Mistakes made in an application for a federal Upward Bound grant could cost Triton College $1 million over the next four years. That funding loss may in turn lead to the termination of the program, operated by the college for the past two decades to prepare at-risk high school students for college life.

The problem comes in the wake of parental criticism last year of the college for allowing the Upward Bound program to operate without a counselor for nearly the entire 2005-06 school year. Penny Wolford, of Broadview, who serves on the program’s Parent Advisory Committee, said at last week’s Triton Board of Trustees meeting that the program was submitted incorrectly by the Triton administration. The key mistake, she said, was submitting the application on paper, rather than electronically, as required.

“I just found out Friday it was not funded because we submitted it incorrectly. [The federal government] would not even consider it,” said Wolford. “When administrators at this college do not follow procedures to make sure this program was submitted properly, they’ve done these children an injustice.”

Wolford tearfully implored the board to keep the program. “I’m asking you guys, if you could find it in your hearts, to find funding to continue this program.”

Board Chairman Mark Stephens said he intended to look into the situation, saying, “The board is greatly dismayed at the failure to procure the funds through federal funding.” He went on to call the issue “a personnel matter” that would be addressed in closed session.

“We’re going to do everything to find out why this happened,” Stephens concluded.

Triton President Patricia Granados did not return phone calls asking for comment. According to a phone answering message, Upward Bound Program Director Bertha Zagore was out of the office last week and this week.

Wolford said she spoke with Granados last week and was told the administration is working “with the new dean” on the problem.

Triton administrators have commented on the issue at earlier board meetings, however. When Wolford told the board of trustees in November that she was concerned about the grant application not being submitted electronically despite grant guidelines requiring it, Marge Stabile, the vice president for institutional advancement replied, according to board minutes, “that the Grants Office was not aware of the requirement to file electronically … .”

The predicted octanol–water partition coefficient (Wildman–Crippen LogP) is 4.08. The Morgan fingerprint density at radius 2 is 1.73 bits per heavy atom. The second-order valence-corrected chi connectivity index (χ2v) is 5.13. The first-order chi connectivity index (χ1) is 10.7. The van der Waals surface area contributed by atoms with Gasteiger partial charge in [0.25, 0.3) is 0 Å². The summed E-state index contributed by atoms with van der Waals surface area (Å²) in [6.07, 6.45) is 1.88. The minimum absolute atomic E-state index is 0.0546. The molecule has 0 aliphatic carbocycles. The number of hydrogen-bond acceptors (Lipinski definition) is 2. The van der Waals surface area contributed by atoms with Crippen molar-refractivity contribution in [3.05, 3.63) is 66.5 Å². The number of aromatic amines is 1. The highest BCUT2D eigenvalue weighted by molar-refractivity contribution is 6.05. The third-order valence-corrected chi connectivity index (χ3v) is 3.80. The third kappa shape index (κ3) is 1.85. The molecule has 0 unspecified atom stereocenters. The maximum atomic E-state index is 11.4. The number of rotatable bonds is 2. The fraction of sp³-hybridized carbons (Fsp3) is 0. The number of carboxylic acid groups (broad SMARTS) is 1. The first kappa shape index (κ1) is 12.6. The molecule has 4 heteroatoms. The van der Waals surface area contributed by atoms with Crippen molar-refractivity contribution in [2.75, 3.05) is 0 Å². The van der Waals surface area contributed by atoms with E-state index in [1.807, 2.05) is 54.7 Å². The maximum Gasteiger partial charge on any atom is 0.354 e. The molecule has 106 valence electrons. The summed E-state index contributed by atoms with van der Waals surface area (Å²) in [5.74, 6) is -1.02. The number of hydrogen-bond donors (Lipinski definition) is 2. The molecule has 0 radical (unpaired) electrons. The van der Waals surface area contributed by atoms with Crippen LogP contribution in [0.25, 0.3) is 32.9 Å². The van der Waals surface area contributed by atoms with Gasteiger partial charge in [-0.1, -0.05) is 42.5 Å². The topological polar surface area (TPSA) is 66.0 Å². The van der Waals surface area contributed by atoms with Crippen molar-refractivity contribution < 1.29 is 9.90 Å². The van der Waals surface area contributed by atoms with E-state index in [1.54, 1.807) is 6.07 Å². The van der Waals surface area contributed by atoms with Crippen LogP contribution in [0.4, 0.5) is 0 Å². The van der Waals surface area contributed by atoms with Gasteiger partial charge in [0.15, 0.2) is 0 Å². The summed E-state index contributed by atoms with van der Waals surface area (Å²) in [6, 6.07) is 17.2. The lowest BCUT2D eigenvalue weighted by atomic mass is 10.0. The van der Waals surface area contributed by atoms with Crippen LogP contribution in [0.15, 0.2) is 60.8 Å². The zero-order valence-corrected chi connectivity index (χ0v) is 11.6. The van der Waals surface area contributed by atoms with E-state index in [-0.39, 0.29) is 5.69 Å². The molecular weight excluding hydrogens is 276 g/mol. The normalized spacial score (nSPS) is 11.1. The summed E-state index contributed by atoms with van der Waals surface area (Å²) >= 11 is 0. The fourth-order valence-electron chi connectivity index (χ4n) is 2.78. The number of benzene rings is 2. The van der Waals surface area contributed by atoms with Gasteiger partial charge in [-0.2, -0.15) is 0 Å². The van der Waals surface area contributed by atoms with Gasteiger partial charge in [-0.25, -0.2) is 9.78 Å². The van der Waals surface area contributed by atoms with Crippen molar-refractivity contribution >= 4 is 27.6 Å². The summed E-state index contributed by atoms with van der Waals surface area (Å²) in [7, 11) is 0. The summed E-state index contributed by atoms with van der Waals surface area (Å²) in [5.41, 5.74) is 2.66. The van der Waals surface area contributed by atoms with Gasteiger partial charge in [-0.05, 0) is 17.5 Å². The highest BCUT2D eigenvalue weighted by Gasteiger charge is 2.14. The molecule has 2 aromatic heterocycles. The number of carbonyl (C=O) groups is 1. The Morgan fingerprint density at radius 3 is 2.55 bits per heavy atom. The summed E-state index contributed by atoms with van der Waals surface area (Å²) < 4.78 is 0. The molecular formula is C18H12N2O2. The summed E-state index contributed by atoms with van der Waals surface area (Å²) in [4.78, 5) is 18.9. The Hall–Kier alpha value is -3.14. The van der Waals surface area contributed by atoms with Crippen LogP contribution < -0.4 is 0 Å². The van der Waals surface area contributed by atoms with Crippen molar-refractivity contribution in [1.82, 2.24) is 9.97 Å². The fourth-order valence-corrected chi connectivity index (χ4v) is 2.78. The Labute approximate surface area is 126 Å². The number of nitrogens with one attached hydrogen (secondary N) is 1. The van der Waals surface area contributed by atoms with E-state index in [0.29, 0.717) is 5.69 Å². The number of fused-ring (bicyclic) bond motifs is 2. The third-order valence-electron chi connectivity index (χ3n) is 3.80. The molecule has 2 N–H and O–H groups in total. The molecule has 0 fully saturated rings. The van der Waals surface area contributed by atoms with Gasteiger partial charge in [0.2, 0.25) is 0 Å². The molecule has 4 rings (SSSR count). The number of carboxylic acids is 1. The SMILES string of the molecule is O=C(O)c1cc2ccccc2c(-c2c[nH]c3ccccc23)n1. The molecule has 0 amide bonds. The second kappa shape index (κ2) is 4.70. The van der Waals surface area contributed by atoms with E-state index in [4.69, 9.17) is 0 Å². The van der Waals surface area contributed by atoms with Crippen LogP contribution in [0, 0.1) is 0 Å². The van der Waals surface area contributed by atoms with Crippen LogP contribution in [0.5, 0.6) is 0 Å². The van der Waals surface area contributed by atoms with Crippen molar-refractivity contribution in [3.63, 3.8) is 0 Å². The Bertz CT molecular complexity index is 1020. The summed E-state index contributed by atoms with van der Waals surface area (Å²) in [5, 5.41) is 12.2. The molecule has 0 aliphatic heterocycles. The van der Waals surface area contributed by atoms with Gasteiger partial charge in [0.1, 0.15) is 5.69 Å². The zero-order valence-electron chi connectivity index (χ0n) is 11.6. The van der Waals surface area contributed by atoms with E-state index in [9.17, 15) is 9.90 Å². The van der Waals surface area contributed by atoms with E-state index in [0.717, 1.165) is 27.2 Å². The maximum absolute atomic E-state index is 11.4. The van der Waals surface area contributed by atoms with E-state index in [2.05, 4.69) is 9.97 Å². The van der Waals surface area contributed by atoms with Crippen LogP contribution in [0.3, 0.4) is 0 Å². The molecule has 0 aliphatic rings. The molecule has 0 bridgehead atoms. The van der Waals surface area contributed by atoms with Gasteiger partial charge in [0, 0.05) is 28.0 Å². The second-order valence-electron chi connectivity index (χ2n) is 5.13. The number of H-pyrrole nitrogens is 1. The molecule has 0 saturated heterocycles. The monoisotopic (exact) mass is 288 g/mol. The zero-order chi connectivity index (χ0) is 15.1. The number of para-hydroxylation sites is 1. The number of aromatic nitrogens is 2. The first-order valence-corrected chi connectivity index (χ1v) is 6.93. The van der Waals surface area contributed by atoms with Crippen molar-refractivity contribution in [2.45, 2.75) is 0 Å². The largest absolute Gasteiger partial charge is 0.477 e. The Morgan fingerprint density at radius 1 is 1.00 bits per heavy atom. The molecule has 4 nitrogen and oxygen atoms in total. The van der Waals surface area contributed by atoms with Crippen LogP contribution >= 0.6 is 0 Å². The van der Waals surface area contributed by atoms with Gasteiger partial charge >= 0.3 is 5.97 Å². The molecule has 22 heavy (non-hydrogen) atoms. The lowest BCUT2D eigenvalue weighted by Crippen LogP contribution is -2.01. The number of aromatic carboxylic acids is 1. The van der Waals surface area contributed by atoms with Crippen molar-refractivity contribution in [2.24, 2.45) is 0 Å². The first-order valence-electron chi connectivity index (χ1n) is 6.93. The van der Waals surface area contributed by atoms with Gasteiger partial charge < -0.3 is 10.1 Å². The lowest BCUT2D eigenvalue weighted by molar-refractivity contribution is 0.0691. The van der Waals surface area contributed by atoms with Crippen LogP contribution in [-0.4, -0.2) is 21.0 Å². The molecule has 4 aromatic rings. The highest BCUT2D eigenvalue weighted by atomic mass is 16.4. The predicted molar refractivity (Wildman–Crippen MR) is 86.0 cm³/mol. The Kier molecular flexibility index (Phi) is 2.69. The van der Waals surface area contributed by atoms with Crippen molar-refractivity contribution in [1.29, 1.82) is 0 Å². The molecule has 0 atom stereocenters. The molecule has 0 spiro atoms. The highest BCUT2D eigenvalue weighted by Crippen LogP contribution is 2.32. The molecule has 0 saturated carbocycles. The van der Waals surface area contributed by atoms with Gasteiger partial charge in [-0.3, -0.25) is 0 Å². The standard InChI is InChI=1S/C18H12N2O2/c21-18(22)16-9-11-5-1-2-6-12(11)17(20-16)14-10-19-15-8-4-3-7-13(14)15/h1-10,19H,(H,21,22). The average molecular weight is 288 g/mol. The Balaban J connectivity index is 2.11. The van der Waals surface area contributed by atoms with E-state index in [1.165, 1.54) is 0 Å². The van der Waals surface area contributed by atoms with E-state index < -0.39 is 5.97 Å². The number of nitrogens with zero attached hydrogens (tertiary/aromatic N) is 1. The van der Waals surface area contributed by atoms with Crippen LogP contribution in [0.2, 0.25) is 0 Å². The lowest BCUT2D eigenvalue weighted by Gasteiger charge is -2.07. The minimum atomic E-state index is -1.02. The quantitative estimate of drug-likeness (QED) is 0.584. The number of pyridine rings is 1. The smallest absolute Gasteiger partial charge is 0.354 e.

At that time Wolford also expressed her concern that a secretary in the Upward Bound program had been allowed to transfer to another department just two weeks prior to the long grant application being due. In her stead, Wolford said, numerous Upward Bound parents pooled their resources and paid someone $1,200 to type the grant out and submit it on paper. The board indicated months ago that the parents would be reimbursed for the expense, but has not yet done so, according to Wolford.

Wolford said the program is still in need of clerical help.

“They never replaced her,” Wolford said of the secretary.

Recently elected Triton Trustee Thomas Gary said Monday that he wasn’t aware of any developments regarding the Upward Bound program’s status in the past week. Gary wouldn’t talk about what occurred in executive session last week, but said, “I know I can say very confidently that the institution from top to bottom is very concerned about this.”

CONTACT: bdwyer@wjinc.com

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